Nine sugarcane farmers who were slain by gunmen at a plantation in the central Philippines over the weekend belonged to a communist front and they may have been victims of factional infighting, the country’s military chief said Wednesday.
But authorities also were not discounting two other angles – that the violence allegedly carried out by about 40 unidentified men in Sagay city, Negros Occidental province, may have been perpetrated by a local landowner’s “private army” or by members of another group of land claimants.
The victims were all recent recruits of the National Federation of Sugarcane Workers (NSFW), armed forces chief Gen. Carlito Galvez said. He alleged it was a “front organization” for the underground Communist Party of the Philippines (CPP) and its armed wing, the New People’s Army (NPA).
“According to the families, residents, and local authorities in the area, the victims are not workers in the farm or claimants to the land. The Department of Agrarian Reform has also claimed that the victims are not entitled beneficiaries,” Galvez said in a statement.
“They were brought there by their recruiters from the NFSW who left just before the shooting happened,” he said, adding “I am convinced that when the conclusive findings of the investigation have been released, the CPP-NPA and its puppet organization NFSW will have blood on their hands.”
At least three people survived Saturday’s attack at the Hacienda Nene – also known as the Hacienda Barbara – including a man whose 17-year-old son was killed by the gunmen.
Bobstil Sumicad, 52, said he escaped from the shooting alive because he had stepped away from the workers’ camp to relieve himself in a sugarcane field when there was a commotion followed by shots.
“Suddenly, I heard continuous bursts of gunfire that lasted for several minutes and, after a while, individual shots. I heard someone say, ‘You think you can escape?’ followed by a shot. I do not know if he was talking to my son,” the grieving father told BenarNews.
Sumicad said his first impulse was to rush to his son but realized that he may also be killed.
“So I hid among the cane and prayed my son would survive,” he recalled, his voice choking with emotion.
After the gunmen had left, he said he saw his son lying still, his hands over his face.
“He had been shot through the neck, abdomen and hand,” he said.
Before leaving the camp to go into the field, he said he told a companion “to be on the alert for anything untoward because there had been motorcycle-riding men seen nearby earlier in the day.”
The killings at the hacienda cast a spotlight on the Philippine government’s failure to implement a genuine and long-lasting agrarian reform program, which has been in place since the late 1980s but has repeatedly been countered by land owners.
The nine slain farmers were NSFW members who had taken over a portion of the hacienda that had been identified for land redistribution.
The gunmen who killed them may have been members of the Revolutionary Proletarian Army (RPA), a discredited faction that splintered from the CPP-NPA in the 1990s and whose members were known to work as guns-for-hire for hacienda owners, police had said earlier, citing an initial investigation.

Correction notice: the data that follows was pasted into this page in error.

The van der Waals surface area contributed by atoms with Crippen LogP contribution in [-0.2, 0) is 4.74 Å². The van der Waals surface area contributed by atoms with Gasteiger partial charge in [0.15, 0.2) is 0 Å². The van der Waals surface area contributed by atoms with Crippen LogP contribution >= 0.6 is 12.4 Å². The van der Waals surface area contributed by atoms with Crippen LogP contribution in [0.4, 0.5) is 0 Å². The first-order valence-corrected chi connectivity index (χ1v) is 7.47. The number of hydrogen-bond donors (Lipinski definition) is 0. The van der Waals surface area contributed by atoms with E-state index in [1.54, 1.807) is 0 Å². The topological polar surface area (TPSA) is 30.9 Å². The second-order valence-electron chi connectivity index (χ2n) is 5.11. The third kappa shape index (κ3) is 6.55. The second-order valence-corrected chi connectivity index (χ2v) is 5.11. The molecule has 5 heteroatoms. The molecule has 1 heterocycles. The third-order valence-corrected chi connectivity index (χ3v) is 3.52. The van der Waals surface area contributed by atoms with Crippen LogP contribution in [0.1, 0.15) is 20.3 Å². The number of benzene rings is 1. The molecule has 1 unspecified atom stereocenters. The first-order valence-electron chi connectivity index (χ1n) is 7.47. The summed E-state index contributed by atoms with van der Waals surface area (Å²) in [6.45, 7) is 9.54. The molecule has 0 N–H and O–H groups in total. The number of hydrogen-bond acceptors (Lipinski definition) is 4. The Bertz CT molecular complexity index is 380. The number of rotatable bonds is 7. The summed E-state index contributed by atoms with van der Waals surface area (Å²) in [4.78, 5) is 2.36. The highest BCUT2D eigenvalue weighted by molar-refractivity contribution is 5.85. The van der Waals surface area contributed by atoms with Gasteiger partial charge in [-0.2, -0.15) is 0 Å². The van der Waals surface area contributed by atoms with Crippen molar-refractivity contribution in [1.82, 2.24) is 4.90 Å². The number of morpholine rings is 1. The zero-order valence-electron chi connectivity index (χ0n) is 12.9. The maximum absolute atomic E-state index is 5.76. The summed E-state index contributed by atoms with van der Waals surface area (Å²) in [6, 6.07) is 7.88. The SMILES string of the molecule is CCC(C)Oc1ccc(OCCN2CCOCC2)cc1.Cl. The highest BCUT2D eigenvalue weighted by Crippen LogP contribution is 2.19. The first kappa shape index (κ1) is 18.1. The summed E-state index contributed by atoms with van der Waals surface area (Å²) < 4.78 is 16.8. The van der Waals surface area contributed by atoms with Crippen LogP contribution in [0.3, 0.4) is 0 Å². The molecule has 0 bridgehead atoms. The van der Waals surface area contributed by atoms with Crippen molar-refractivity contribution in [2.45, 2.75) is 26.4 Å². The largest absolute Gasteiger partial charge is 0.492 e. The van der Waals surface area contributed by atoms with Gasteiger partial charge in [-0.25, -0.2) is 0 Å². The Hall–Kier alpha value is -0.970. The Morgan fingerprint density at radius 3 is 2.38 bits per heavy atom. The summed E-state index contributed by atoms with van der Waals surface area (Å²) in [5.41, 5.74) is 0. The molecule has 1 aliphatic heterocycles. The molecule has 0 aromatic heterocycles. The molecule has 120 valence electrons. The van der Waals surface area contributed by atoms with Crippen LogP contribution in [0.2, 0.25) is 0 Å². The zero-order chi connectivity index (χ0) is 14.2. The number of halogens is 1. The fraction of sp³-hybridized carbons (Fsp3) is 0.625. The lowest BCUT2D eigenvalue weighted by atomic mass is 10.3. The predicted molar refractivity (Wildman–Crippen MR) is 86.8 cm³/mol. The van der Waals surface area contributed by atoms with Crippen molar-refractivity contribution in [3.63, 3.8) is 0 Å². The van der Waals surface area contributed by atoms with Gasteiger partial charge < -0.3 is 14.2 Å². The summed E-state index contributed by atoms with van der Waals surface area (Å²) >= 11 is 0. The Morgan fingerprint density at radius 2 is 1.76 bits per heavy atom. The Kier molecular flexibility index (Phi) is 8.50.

Galvez, the military chief, accused the CPP-NPA of “manipulating, deceiving and exploiting” the farmers by pitting them against landowners and other land claimants in the area to cause a semblance of unrest.
But the New People’s Army, in a statement, denied that it had anything to do with the farmers, even while emphasizing that it supported their land claims. The hacienda was part of vast landholdings controlled by families who were politically entrenched in the area.
It said the families worked with the military and hired RPA members to drive farmer claimants from the area.
“They have used the RPA and SCAA to terrorize and murder defenseless farmers who stand against their despotic reign,” the NPA said, referring to a pro-government militia unit called the Special Civilian Active Auxiliary.
Attack not isolated
John Milton Lozande, a leader of the farmers’ union, blamed the government of President Rodrigo Duterte for the violence.
He said the local army commander had been saying since early this year that land cultivation areas they had been maintaining were under the control of communist insurgents.
Lozande denied this and argued the group had occupied unused areas in the farms to plant crops other than sugarcane.
“The goal of setting up land cultivation areas is to ward off the inevitable hunger brought by the dead season in the sugar industry on properties covered by agrarian reform,” he said.
Survivors of the attack denied the military’s claim and accused local police of planting evidence to suggest that the farmers were also armed.
Two of the survivors, Rene Manlangit and Rogelio Arquillo, said they had left workers’ camp to charge their mobile phones at a house near the highway when the shooting occurred.
Arquillo said he called a daughter who lived near the Sagay police station to seek help.
“We waited until the police arrived because we were not sure if the killers had left,” he said.
Saturday’s attack was not isolated, Lozande said. In December 2017, a female union member was stabbed to death by farm security men. Two months earlier, another member was shot in the head.
Froilan Gallardo and Jeoffrey Maitem contributed to this report from Cagayan de Oro City and Cotabato City, Philippines.